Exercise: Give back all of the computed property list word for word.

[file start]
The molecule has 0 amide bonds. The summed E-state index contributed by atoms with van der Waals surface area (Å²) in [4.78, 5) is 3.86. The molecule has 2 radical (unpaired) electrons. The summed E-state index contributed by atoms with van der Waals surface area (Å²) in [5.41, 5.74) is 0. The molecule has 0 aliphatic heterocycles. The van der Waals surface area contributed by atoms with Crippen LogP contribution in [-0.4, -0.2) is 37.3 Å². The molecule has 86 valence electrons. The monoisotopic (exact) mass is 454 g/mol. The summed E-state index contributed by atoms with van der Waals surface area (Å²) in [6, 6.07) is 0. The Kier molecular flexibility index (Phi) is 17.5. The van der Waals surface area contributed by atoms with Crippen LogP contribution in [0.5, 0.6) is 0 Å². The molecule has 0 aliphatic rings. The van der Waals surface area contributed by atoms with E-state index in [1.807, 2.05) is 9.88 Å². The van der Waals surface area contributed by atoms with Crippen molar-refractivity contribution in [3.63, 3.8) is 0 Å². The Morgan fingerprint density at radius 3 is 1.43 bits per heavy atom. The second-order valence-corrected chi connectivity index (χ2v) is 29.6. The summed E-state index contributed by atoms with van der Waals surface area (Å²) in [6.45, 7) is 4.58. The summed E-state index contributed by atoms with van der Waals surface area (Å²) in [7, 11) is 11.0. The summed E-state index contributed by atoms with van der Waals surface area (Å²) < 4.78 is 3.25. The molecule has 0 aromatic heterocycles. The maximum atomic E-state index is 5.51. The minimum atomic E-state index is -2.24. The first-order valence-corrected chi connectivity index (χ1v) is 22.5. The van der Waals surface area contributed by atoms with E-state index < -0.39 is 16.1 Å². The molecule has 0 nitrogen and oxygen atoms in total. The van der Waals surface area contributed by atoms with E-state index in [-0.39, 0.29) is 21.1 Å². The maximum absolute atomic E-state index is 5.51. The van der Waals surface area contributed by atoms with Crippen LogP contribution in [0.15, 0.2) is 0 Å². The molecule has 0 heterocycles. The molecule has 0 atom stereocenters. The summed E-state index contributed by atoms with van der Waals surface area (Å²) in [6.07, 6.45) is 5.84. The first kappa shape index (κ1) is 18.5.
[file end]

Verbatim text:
The molecule has 0 amide bonds. The summed E-state index contributed by atoms with van der Waals surface area (Å²) in [4.78, 5) is 3.86. The molecule has 2 radical (unpaired) electrons. The summed E-state index contributed by atoms with van der Waals surface area (Å²) in [5.41, 5.74) is 0. The molecule has 0 aliphatic heterocycles. The van der Waals surface area contributed by atoms with Crippen LogP contribution in [-0.4, -0.2) is 37.3 Å². The molecule has 86 valence electrons. The monoisotopic (exact) mass is 454 g/mol. The summed E-state index contributed by atoms with van der Waals surface area (Å²) in [6, 6.07) is 0. The Kier molecular flexibility index (Phi) is 17.5. The van der Waals surface area contributed by atoms with Crippen LogP contribution in [0.5, 0.6) is 0 Å². The molecule has 0 aliphatic rings. The van der Waals surface area contributed by atoms with E-state index in [1.807, 2.05) is 9.88 Å². The van der Waals surface area contributed by atoms with Crippen molar-refractivity contribution in [3.63, 3.8) is 0 Å². The Morgan fingerprint density at radius 3 is 1.43 bits per heavy atom. The second-order valence-corrected chi connectivity index (χ2v) is 29.6. The summed E-state index contributed by atoms with van der Waals surface area (Å²) in [6.45, 7) is 4.58. The summed E-state index contributed by atoms with van der Waals surface area (Å²) in [7, 11) is 11.0. The summed E-state index contributed by atoms with van der Waals surface area (Å²) < 4.78 is 3.25. The molecule has 0 aromatic heterocycles. The maximum atomic E-state index is 5.51. The minimum atomic E-state index is -2.24. The first-order valence-corrected chi connectivity index (χ1v) is 22.5. The van der Waals surface area contributed by atoms with E-state index < -0.39 is 16.1 Å². The molecule has 0 nitrogen and oxygen atoms in total. The van der Waals surface area contributed by atoms with E-state index in [-0.39, 0.29) is 21.1 Å². The maximum absolute atomic E-state index is 5.51. The van der Waals surface area contributed by atoms with Crippen LogP contribution in [0.15, 0.2) is 0 Å². The molecule has 0 heterocycles. The molecule has 0 atom stereocenters. The summed E-state index contributed by atoms with van der Waals surface area (Å²) in [6.07, 6.45) is 5.84. The first kappa shape index (κ1) is 18.5.